“The accessibility for Ontarians with Disabilities Act, 2005 doesn’t currently include legislation that defines proper training and accreditation for service animals’ Chip Kean Certified Professional Dog Obedience Instructor
October 12, 2017
by: Linda Holmes
A professional dog obedience instructor in North Bay is petitioning the Ontario government to pass what he calls ‘much needed’ legislation regulating service dogs and their training.
Chip Kean, is also an associate certified dog behaviour consultant with the IAABC, International Association of Animal Behaviour Consultants, with the dog division. He is currently doing assessments on four potential service dogs.
Kean has presented Nipissing MPP Vic Fedeli with a petition asking the public to push the government ”to ensure certification and training of service animals is regulated to confirm that the correct type and proper amount of training is given to the service animals, and therefore provide assurance that an individual’s needs are being adequately met.'”
The petition goes on to state that ‘The Accessibility for Ontarians with Disabilities Act, 2005 doesn’t include legislation that defines proper training and accreditation for service animals. And that until there are standardized behaviour requirements for service animals, there’s no way to tell that individuals with various needs are receiving the assistance they need from their service animal.’
His petition comes after spending months trying to get a definitive answer to the government’s stance on rules pertaining to service dogs.
“What’s going on is that people are going online, filling out a questionnaire and paying over $200 to get their dog registered,” says Kean.
“The problem with that is there is no way to test the animal to see if it is capable of performing specific tasks that a service dog would be required to complete as part of a public access test. It’s just a question and answer thing they put on there. It doesn’t prove anything and they send you a registration card and (dog) vest.”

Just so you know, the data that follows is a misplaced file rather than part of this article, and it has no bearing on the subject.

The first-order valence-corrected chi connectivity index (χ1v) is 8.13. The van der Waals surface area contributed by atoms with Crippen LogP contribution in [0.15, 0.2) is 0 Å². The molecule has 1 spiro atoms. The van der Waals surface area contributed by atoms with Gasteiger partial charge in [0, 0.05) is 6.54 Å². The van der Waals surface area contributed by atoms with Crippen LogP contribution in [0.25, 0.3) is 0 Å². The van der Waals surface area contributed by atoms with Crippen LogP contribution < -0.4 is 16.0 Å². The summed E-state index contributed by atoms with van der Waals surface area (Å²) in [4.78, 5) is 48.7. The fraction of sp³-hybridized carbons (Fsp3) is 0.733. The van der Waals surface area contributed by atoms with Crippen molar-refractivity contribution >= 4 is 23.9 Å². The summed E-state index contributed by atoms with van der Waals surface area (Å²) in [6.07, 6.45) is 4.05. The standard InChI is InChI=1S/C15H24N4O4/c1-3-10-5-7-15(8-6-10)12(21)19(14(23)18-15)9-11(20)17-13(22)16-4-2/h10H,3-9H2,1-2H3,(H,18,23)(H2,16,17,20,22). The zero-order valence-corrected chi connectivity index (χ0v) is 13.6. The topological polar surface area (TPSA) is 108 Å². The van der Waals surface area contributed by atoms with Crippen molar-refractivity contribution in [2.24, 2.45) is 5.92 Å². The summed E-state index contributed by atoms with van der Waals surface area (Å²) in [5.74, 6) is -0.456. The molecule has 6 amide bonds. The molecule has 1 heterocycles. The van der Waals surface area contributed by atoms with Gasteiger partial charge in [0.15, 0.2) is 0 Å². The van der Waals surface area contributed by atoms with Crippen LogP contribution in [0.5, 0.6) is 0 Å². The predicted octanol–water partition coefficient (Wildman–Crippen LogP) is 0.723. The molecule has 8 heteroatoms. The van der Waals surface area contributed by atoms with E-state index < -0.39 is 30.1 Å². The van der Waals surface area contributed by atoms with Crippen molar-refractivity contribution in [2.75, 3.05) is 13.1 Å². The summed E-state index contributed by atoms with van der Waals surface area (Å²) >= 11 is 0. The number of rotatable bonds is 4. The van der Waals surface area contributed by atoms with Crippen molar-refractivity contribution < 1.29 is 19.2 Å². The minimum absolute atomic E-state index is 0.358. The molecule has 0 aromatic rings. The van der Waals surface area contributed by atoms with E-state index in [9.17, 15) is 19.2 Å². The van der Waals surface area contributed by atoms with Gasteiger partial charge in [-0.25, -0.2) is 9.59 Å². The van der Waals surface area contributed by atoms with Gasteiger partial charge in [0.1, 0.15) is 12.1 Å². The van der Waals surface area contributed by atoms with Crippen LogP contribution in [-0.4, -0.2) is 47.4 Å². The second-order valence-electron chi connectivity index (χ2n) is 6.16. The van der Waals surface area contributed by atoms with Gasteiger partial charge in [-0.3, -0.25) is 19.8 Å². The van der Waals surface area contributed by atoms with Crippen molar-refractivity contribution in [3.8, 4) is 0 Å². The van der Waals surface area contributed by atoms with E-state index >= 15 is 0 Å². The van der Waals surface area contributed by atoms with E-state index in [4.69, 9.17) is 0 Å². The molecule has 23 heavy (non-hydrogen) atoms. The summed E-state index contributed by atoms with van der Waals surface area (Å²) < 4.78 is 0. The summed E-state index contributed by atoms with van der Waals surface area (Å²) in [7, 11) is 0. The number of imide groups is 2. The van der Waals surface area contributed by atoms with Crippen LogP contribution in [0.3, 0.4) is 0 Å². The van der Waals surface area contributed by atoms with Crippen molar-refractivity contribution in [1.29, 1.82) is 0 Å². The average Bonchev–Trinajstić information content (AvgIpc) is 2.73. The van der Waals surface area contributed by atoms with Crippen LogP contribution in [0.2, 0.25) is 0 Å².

Kean says it’s making it difficult for people who spend ten’s of thousands of dollars and up to two years getting their dog trained.
“These people are getting these vests and these cards from these registries they’re going on, they’re slapping these vests on these dogs, and for people who actually have a legitimate service dog, it’s making it difficult for them. Businesses aren’t really sure if it is or isn’t a service dog because some of these dogs have been reactive in public places.Some will bark or jump up or be aggressive. If you saw the dog in a public place, you would trust that the dog has gone through the proper training and had the right temperament to be in those places.”
He would like to see Ontario adopt the same legislation passed by British Columbia which he describes as ‘cut and dry.’
“It’s very clear on what a service dog does and who can train them and who accredits them. People can’t be denied access if they have an accredited service dog. In BC if it’s done through private training then the dog has to pass a Public Access Test for service dogs. The dog must perform certain tasks like entry into facilities, exiting and entering vehicles, behaviour in public places such as restaurants and such. So there’s about 21 different things that it would have to pass.”
Kean says If the dog passes the Public Access Test, it receives an identification card from the government.
“The dog is also vested up and identified as a service dog, and they also have to have a letter on file from a medical professional indicating that they need a service dog or a service dog would be a benefit to them.”
On December 6th, 2016, Kitchener-Conestoga MPP Michael Harris introduced a private members bill, Bill 80, the Ontario Service Dog Act which includes a section on service dogs in training.
See Link (Bill 80 – Ontario Service Dogs Act – 2016)
It stalled in the legislator after a first reading. A representative at Harris’s office says they hope to address it legislatively for a second reading in the near future. The office has just released a petition of its own and has uploaded it to its website, asking the government to endorse the bill. Those petitions will be tabled by Harris in the legislature next week.
Back in North Bay, Nipissing MPP Vic Fedeli has copies of Kean’s petition at his Main Street office, ready for the public to sign.
“As each page fills up, I will be taking it back to the legislature and read it there. This particular petition signed by Chip, I will take and read in the legislature the week of the 16th of October, and that will kick off the beginning of me reading it probably on a biweekly basis,” says Fedeli.
“These things take awhile to go through the process, but what I’ll probably do is walk across the aisle and visit with the minister and just say ‘look, this is something that is unique and maybe we should be looking at perhaps even a government bill to encapsulate this.'”
Kean says the province needs to get legislation in place sooner rather than later.
“So that people who have service dogs that are accredited and serve that purpose, don’t have to go through the challenges they face from people who question the legitimacy of their service dog. The government needs to get something in place to give us some guidance as to what the dogs need to go through, how to accredit them and get Bill 80 passed.”